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Overview of rodenticide poisoning

Diane P Calello, MD
Alex Troncoso, MD
Section Editor
Michele M Burns, MD, MPH
Deputy Editor
James F Wiley, II, MD, MPH


This topic reviews the types of rodenticides that may lead to toxic exposures and provides agent-specific information on toxicity, clinical manifestations, and initial management. We encourage the clinician to contact a regional poison control center or consult a medical toxicologist for all serious rodenticide exposures. (See 'Additional resources' below.)


Throughout history, rodent control has been essential to the survival and health of populations. Rodents carry disease and affect food supply, and multiply rapidly when left unchecked. The process of eradicating rodent populations, however, is not without challenges. For example, rodents will avoid some toxic compounds by taste alone (primary bait refusal), will not feed twice on a substance that causes illness (bait shyness), and learn to avoid certain supplies of food or water if they cause death in other rodents [1]. For this reason, one-dose rodenticides are often used because using a toxin that must accumulate after multiple feedings will kill only a fraction of target animals.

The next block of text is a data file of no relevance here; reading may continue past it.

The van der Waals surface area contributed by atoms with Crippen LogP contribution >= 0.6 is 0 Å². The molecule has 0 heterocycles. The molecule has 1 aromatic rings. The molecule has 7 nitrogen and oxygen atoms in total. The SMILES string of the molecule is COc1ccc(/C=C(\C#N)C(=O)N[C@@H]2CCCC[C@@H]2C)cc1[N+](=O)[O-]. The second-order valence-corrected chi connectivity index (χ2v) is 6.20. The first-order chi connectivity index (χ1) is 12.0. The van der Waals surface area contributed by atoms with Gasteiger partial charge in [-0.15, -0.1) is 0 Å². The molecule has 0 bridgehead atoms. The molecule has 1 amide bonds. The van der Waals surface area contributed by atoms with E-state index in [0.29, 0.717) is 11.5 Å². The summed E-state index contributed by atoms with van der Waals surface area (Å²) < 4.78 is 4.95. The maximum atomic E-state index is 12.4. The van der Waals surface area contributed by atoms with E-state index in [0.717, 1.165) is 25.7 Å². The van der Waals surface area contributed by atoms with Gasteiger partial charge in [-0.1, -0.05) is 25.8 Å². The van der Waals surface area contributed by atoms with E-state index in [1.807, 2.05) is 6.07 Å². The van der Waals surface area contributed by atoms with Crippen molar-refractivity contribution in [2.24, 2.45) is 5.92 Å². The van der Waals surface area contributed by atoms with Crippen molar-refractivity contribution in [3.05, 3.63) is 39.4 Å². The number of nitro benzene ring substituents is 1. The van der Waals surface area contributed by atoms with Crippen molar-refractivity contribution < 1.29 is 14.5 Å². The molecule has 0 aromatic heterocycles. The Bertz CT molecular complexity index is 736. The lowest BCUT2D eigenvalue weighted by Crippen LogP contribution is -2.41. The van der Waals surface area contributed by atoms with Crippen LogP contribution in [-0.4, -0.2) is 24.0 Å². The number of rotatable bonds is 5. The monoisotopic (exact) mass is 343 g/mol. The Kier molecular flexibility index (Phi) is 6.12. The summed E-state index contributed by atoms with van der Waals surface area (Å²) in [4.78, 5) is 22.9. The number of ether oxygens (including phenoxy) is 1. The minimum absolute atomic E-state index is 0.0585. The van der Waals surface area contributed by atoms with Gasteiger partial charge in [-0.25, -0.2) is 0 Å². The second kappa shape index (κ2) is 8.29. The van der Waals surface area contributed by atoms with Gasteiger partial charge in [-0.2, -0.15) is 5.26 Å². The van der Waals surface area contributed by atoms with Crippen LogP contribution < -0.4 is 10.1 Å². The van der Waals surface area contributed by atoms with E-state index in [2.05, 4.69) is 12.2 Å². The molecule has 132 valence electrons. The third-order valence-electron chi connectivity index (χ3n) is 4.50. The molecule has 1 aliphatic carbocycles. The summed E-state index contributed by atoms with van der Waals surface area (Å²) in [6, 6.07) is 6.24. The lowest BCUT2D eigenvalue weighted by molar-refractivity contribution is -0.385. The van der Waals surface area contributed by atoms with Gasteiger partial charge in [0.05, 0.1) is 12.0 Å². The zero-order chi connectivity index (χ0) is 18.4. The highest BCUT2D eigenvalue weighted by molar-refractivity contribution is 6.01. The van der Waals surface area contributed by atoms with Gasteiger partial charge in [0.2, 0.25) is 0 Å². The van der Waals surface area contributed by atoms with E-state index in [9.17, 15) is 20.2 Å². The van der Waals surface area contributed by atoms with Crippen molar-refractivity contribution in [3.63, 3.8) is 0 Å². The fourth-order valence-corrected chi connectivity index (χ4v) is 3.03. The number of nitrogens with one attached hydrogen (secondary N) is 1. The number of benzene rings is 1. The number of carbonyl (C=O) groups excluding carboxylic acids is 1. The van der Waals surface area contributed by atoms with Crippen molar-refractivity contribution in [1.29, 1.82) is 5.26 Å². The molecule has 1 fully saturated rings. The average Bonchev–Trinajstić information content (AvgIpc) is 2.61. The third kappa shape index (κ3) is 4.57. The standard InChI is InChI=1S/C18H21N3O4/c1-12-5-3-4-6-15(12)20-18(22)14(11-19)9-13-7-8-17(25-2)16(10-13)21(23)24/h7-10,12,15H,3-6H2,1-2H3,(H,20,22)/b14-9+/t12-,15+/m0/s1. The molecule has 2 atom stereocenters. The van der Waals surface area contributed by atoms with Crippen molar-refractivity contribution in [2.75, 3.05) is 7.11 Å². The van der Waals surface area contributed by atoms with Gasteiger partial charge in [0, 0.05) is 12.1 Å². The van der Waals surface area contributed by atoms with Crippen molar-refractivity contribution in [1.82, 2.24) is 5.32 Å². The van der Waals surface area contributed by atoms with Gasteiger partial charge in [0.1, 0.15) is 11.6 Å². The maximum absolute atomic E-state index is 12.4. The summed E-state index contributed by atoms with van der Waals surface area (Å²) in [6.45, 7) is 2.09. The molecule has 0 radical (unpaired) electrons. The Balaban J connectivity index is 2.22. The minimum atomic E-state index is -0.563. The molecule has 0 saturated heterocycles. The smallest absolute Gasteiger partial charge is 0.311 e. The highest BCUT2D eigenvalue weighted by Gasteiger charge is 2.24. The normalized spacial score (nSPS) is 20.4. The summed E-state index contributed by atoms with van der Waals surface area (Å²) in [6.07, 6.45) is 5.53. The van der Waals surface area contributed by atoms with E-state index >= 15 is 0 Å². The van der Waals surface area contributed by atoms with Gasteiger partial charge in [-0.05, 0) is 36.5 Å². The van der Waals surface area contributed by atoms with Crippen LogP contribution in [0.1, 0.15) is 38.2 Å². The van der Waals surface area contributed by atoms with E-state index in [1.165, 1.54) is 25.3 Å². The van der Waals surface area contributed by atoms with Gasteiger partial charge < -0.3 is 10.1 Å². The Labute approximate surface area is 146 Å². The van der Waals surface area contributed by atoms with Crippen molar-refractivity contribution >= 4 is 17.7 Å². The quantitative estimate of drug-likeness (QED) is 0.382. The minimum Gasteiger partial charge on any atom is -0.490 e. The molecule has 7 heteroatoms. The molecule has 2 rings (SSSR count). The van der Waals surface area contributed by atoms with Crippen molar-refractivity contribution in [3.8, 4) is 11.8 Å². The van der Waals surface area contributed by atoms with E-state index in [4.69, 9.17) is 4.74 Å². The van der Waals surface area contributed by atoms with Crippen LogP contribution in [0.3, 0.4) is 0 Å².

Moreover, finding an agent that is easy to spread, highly toxic to rodents, but low in toxicity to nontarget species (such as humans and domesticated animals) is not straightforward. An ideal rodenticide has the following qualities:

It must be effective in small enough amounts that adding it to food or water supply will not cause bait refusal.

It must not partially sicken rodents who ingest it, lest it cause bait shyness for future encounters.


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Literature review current through: Sep 2016. | This topic last updated: May 19, 2016.
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